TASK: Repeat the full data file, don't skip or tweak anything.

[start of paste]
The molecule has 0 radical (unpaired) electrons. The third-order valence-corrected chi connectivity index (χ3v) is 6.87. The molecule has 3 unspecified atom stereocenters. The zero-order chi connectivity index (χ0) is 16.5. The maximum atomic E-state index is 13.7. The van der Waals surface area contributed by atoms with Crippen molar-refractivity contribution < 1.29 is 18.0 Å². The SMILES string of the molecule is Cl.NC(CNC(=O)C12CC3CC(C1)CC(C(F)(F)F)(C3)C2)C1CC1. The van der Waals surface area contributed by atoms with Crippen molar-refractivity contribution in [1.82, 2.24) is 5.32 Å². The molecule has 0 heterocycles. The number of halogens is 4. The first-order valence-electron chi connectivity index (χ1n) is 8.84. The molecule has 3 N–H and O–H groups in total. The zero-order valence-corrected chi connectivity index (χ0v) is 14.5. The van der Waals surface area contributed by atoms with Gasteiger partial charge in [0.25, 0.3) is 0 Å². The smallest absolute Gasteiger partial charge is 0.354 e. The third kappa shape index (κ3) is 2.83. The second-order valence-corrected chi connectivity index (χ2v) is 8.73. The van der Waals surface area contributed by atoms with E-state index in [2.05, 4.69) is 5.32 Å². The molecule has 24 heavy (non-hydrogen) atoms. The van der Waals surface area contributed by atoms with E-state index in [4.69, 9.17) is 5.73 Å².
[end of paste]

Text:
The molecule has 0 radical (unpaired) electrons. The third-order valence-corrected chi connectivity index (χ3v) is 6.87. The molecule has 3 unspecified atom stereocenters. The zero-order chi connectivity index (χ0) is 16.5. The maximum atomic E-state index is 13.7. The van der Waals surface area contributed by atoms with Crippen molar-refractivity contribution < 1.29 is 18.0 Å². The SMILES string of the molecule is Cl.NC(CNC(=O)C12CC3CC(C1)CC(C(F)(F)F)(C3)C2)C1CC1. The van der Waals surface area contributed by atoms with Crippen molar-refractivity contribution in [1.82, 2.24) is 5.32 Å². The molecule has 0 heterocycles. The number of halogens is 4. The first-order valence-electron chi connectivity index (χ1n) is 8.84. The molecule has 3 N–H and O–H groups in total. The zero-order valence-corrected chi connectivity index (χ0v) is 14.5. The van der Waals surface area contributed by atoms with Gasteiger partial charge in [0.25, 0.3) is 0 Å². The smallest absolute Gasteiger partial charge is 0.354 e. The third kappa shape index (κ3) is 2.83. The second-order valence-corrected chi connectivity index (χ2v) is 8.73. The van der Waals surface area contributed by atoms with E-state index in [2.05, 4.69) is 5.32 Å². The molecule has 24 heavy (non-hydrogen) atoms. The van der Waals surface area contributed by atoms with E-state index in [4.69, 9.17) is 5.73 Å².